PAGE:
MCOL will submit your claim to the County Court Business Centre to be issued.  Once issued, a copy of the Claim Form and a Response Pack will be sent to the Defendant.  The pack comprises an acknowledgement of service, a Defence for and an Admission form. The claim must be served on the Defendant within 4 months of the date of issue.  If you wish to extend the time for service, you must make an application to the court before expiry of the 4-month period. 

What must the defendant then do?

Once the defendant has received the claim, they may respond online or by post. They must file an acknowledgement of service and either:

  • Pay the claim in full
  • File a full or part admission – and pay up
  • Defend the claim, or
  • Make a counterclaim

If the Defendant does not admit the whole claim they should file a response to the claim within 14 days of service of the claim. 

It is important to understand that the onus is on you as the claimant to advise the court how you wish to proceed once the defendant has filed a response – or their time to file a response has expired. If you don’t, your claim will be stayed.

What happens if a defence is filed?

If the defendant disputes the claim, they must file their defence within 14 days.  However, filing an Acknowledgement of Service extends the time for filing a defence by a further 14 days.  They must state which parts of the claim are denied, and their reasons.  If an element of the claim is ignored and the defendant fails to deny it, they may be taken to admit liability.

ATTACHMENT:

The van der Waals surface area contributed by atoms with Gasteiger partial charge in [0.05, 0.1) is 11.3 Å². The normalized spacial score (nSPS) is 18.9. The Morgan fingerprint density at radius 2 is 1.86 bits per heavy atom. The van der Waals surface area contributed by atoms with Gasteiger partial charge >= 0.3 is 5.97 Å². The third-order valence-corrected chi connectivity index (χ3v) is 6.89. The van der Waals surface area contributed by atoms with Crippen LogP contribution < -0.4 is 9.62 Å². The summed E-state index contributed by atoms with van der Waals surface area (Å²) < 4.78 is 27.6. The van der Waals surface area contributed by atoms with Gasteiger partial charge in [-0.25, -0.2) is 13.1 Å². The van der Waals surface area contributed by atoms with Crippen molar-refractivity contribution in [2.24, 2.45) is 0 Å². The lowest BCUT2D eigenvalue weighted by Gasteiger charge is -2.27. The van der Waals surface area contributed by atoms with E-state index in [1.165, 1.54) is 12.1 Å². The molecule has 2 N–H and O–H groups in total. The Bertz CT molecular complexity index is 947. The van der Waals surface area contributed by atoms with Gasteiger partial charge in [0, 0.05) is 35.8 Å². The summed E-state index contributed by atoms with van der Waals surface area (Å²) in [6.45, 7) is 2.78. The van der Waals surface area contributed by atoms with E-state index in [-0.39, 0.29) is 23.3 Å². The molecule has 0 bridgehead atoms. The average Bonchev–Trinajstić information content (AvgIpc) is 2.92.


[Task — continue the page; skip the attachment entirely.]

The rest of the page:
The matter will then be transferred to the defendant’s home court (where the defendant is not an individual, it will be transferred to you or your representative’s local court), and MCOL will send you a Notice of Transfer and an Allocation Questionnaire.  The Allocation Questionnaire will assist the judge in deciding how and where the matter should then proceed.

What happens if the defendant admits the claim?

If the defendant admits liability (or if they have failed to respond within the time allowed), you can request judgment in your favour via the MCOL website.

About the Author

Nicola Laver LLB

Nicola is a dual qualified journalist and non-practising solicitor. She is a legal journalist, editor and author with more than 20 years' experience writing about the law.